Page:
The Construction Accident Case
When the employee of a subcontractor on a construction project in Jersey City, New Jersey injured his feet, he went after the general contractor/construction manager of the project. The plaintiff filed suit in Hudson Superior Court.
Gallo Vitucci Klar LLP (GVK) successfully defended the construction manager from these inappropriate claims on Oct. 29, 2019. While the plaintiff alleged that his injuries were life-altering, he was employed and supervised by a subcontractor who handled the project’s landscaping, not GVK’s client.
Attorneys Kenneth S. Merber and Peter J. LoPalo argued that their client did not owe a duty of care to the plaintiff and therefore could not breach it and/or be liable for negligence. The general contractor did not control the means and methods of work that led to the plaintiff’s injuries. In fact, the landscaping subcontractor violated their contract with the general contractor by failing to procure adequate insurance.
Ultimately, the court upheld legal precedent and ruled that “a general contractor is not liable for injuries sustained by a subcontractor’s employee unless said general contractor controls the manner and means of doing the work contracted for.” Additionally, the court dismissed the plaintiff’s argument and all claims against GVK’s client. The court also ordered the subcontractor to reimburse the general contractor for all expenses incurred while defending the lawsuit, via the subcontractor’s insurer.
For more information about the case and summary judgement obtained in Hudson County Superior Court, view GVK’s press release.
The Premises Liability Case
Kim H. Townsend of Gallo Vitucci Klar LLP, recently obtained a defense verdict in a Brooklyn premises liability case. In this case, the plaintiff fell into an uncovered, 4-foot deep access pit and sustained knee and neck injuries. These injuries resulted in the need for a cervical fusion and, likely, a knee replacement surgery.
During this case, we represented a concrete and excavation company that performed snow removal services during the winter months and, on the date of the accident, mistakenly removed a 350lb steel plate that had been covering the access pit; this action was caught on surveillance.
The plow driver was allegedly unaware of the removal and continued to plow, inadvertently filling the pit with icy water and slush, which obscured the pit from pedestrians and drivers alike. Kim argued that our client indisputably displaced the metal plate from the pit, exposing the open hole. However, Kim further illustrated that the owner of the premises and the manager of the sport facility were solely responsible for the incident. The reason being that these people failed to safely maintain the roadway and allowed the steel plate to rise above deteriorated asphalt.
As a result of this neglect, the snow plow was able to remove the steel plate. After a solid 45 minutes of deliberation, the jury unanimously exonerated our client and found the owner and manager equally liable. Prior to the trial, the plaintiff demanded $4,500,000 in damages. However, after the verdict the case was settled for $1,500,000.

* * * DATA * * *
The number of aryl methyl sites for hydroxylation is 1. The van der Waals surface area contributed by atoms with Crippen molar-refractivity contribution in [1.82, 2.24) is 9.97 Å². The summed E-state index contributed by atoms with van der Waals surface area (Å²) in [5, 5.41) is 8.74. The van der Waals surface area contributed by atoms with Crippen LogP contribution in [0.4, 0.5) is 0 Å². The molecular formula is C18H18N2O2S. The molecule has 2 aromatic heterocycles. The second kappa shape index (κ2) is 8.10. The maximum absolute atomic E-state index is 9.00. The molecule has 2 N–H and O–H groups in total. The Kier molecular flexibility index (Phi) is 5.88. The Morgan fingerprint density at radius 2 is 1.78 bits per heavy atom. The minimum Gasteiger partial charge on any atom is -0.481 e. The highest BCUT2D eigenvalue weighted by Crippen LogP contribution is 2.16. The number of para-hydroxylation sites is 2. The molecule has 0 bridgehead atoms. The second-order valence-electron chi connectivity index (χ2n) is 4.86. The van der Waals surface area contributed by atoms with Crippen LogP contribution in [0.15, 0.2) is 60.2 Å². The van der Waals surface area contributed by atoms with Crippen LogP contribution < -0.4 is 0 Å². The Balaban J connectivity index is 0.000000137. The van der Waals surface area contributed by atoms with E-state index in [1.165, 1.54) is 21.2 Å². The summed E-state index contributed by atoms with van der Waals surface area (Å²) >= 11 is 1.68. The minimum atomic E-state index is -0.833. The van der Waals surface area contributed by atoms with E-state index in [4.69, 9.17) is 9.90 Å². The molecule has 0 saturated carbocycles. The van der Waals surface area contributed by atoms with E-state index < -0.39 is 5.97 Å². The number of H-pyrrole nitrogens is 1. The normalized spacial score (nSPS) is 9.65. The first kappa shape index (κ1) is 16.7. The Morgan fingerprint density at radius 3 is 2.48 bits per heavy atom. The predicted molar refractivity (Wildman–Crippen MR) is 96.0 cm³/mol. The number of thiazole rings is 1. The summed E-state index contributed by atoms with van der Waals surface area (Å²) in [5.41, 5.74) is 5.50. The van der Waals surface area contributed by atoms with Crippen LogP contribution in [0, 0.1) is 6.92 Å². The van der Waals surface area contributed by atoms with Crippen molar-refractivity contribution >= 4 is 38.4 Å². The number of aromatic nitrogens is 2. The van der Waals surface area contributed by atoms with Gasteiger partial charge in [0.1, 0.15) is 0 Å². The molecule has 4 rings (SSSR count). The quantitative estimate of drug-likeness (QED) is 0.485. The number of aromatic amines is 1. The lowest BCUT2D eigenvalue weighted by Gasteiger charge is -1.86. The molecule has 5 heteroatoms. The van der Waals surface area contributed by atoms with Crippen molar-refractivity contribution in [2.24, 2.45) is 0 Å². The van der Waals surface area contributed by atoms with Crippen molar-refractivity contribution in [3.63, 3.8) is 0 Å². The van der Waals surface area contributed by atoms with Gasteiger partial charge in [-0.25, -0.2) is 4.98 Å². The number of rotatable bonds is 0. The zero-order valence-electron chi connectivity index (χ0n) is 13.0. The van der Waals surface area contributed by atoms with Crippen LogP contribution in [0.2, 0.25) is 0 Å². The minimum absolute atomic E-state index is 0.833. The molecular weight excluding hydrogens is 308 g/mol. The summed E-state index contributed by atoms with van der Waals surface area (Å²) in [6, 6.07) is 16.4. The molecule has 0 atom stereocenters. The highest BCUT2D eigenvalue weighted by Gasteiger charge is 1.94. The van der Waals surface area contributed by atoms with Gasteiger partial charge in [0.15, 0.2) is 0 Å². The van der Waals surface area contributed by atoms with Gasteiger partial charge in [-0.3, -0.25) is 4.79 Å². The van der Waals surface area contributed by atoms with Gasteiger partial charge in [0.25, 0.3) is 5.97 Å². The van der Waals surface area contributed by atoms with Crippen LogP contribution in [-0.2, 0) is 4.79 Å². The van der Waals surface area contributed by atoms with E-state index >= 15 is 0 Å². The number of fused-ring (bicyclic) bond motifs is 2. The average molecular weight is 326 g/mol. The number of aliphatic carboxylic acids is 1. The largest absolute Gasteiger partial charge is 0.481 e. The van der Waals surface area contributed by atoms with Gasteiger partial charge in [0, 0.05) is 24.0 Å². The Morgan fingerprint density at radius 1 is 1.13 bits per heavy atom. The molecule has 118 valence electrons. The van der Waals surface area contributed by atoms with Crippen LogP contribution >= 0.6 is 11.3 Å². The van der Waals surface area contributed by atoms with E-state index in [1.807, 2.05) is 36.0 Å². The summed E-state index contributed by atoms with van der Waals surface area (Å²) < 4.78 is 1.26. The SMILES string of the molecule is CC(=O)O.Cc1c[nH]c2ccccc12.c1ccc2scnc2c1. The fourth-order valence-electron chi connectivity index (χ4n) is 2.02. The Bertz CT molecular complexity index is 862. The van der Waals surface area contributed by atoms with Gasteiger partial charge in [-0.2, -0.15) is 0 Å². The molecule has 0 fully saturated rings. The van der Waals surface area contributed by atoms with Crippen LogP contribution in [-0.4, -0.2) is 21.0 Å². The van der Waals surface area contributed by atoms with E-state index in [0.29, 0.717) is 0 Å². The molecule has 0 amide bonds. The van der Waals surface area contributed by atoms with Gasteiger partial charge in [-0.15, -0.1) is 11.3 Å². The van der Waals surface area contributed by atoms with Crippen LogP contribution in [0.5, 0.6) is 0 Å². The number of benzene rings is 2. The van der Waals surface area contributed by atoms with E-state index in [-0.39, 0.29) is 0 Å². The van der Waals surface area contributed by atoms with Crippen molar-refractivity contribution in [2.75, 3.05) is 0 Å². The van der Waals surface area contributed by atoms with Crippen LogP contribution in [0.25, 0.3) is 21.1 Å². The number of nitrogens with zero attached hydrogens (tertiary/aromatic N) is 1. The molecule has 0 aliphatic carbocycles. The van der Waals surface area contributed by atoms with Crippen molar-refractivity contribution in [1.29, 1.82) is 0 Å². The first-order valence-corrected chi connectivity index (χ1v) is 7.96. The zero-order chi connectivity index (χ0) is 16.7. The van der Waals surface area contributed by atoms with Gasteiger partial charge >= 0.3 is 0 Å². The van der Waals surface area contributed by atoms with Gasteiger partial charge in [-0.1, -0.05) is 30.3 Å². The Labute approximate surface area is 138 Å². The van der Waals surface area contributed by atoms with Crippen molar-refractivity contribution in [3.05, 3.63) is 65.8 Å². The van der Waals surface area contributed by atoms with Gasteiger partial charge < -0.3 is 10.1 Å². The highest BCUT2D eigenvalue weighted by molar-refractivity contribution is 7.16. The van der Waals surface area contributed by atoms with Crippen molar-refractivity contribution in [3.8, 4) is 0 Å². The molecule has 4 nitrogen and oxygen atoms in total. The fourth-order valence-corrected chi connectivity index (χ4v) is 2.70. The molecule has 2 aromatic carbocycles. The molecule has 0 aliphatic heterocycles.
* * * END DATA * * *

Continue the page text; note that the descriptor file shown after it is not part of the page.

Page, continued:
The Motor Vehicle Case
Attorney Matt Vitucci helped our client, who was at fault in a car accident, mount a successful defense against a plaintiff who claimed injuries that were not borne out by evidence. When the back of her car was clipped by our client’s tractor during a left turn, the plaintiff claims the impact lifted the car off the ground and completely detached its bumper.
Due to the force of the accident, the plaintiff alleged she had developed herniations in her neck and lower back and torn her meniscus. She requested $1.75 million for pain and suffering and future medical costs, as her injuries would supposedly require her to have a knee replacement and a cervical discectomy and fusion.
During the trial, we established the plaintiff’s lack of credibility due to her failure to mention other car accidents that had occurred both before and after our client’s. In fact, she was making similar claims against other drivers, suggesting her injuries had not occurred due to the incident involving our client.
The evidence from the direct aftermath also backed that conclusion. When first responders arrived on the scene, the plaintiff’s only complaint was mild lower back pain, and she showed no evidence of knee pain or injury. Further, and in direct contradiction to her claim that her knee function was declining, the plaintiff had taken a job as a mail carrier after the accident.
The judge issued a directed verdict after being satisfied that the plaintiff could not provide sufficient evidence to justify her claims or the requested reward. Our client was determined to be not at fault for any of the injuries claimed by the plaintiff, and therefore not liable for the damages she was requesting.
Gallo Vitucci Klar LLP is a proud member of Themis Advocates Group. You can learn more about the firm and contact Attorneys Vitucci, Townsend, Merber and LoPalo here.